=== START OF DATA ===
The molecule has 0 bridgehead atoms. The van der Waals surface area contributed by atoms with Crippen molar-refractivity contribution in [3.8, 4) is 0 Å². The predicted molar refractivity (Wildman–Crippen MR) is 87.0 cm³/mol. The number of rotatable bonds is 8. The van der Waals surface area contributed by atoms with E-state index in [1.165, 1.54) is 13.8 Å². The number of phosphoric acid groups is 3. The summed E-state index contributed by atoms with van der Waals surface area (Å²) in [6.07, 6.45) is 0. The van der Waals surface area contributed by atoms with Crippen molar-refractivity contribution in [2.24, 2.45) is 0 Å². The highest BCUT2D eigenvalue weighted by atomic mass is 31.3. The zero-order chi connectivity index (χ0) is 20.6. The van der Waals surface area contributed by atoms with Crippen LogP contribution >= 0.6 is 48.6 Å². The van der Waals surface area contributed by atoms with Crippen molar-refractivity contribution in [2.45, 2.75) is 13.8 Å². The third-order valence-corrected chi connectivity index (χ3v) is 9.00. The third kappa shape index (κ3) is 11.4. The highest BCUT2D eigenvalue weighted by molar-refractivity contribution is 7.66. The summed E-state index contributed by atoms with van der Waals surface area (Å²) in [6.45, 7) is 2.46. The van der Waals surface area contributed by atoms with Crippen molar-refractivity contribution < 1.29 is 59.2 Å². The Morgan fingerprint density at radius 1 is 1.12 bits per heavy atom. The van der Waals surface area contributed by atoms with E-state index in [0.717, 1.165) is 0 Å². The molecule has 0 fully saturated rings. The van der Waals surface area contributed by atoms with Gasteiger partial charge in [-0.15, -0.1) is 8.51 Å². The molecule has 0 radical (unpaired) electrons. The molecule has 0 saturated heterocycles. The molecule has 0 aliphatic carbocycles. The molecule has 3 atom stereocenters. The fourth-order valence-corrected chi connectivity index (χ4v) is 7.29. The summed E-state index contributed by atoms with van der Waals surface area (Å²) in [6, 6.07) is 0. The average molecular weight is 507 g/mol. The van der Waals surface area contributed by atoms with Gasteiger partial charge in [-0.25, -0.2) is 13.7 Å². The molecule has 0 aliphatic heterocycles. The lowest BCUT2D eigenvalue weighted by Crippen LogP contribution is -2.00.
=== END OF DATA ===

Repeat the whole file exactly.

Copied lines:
The molecule has 0 bridgehead atoms. The van der Waals surface area contributed by atoms with Crippen molar-refractivity contribution in [3.8, 4) is 0 Å². The predicted molar refractivity (Wildman–Crippen MR) is 87.0 cm³/mol. The number of rotatable bonds is 8. The van der Waals surface area contributed by atoms with E-state index in [1.165, 1.54) is 13.8 Å². The number of phosphoric acid groups is 3. The summed E-state index contributed by atoms with van der Waals surface area (Å²) in [6.07, 6.45) is 0. The van der Waals surface area contributed by atoms with Crippen molar-refractivity contribution in [2.24, 2.45) is 0 Å². The highest BCUT2D eigenvalue weighted by atomic mass is 31.3. The zero-order chi connectivity index (χ0) is 20.6. The van der Waals surface area contributed by atoms with Crippen LogP contribution >= 0.6 is 48.6 Å². The van der Waals surface area contributed by atoms with Crippen molar-refractivity contribution in [2.45, 2.75) is 13.8 Å². The third-order valence-corrected chi connectivity index (χ3v) is 9.00. The third kappa shape index (κ3) is 11.4. The highest BCUT2D eigenvalue weighted by molar-refractivity contribution is 7.66. The summed E-state index contributed by atoms with van der Waals surface area (Å²) in [6.45, 7) is 2.46. The van der Waals surface area contributed by atoms with Crippen molar-refractivity contribution < 1.29 is 59.2 Å². The Morgan fingerprint density at radius 1 is 1.12 bits per heavy atom. The van der Waals surface area contributed by atoms with E-state index in [0.717, 1.165) is 0 Å². The molecule has 0 fully saturated rings. The van der Waals surface area contributed by atoms with Gasteiger partial charge in [-0.15, -0.1) is 8.51 Å². The molecule has 0 radical (unpaired) electrons. The molecule has 0 saturated heterocycles. The molecule has 0 aliphatic carbocycles. The molecule has 3 atom stereocenters. The fourth-order valence-corrected chi connectivity index (χ4v) is 7.29. The summed E-state index contributed by atoms with van der Waals surface area (Å²) in [6, 6.07) is 0. The average molecular weight is 507 g/mol. The van der Waals surface area contributed by atoms with Gasteiger partial charge in [-0.25, -0.2) is 13.7 Å². The molecule has 0 aliphatic heterocycles. The lowest BCUT2D eigenvalue weighted by Crippen LogP contribution is -2.00.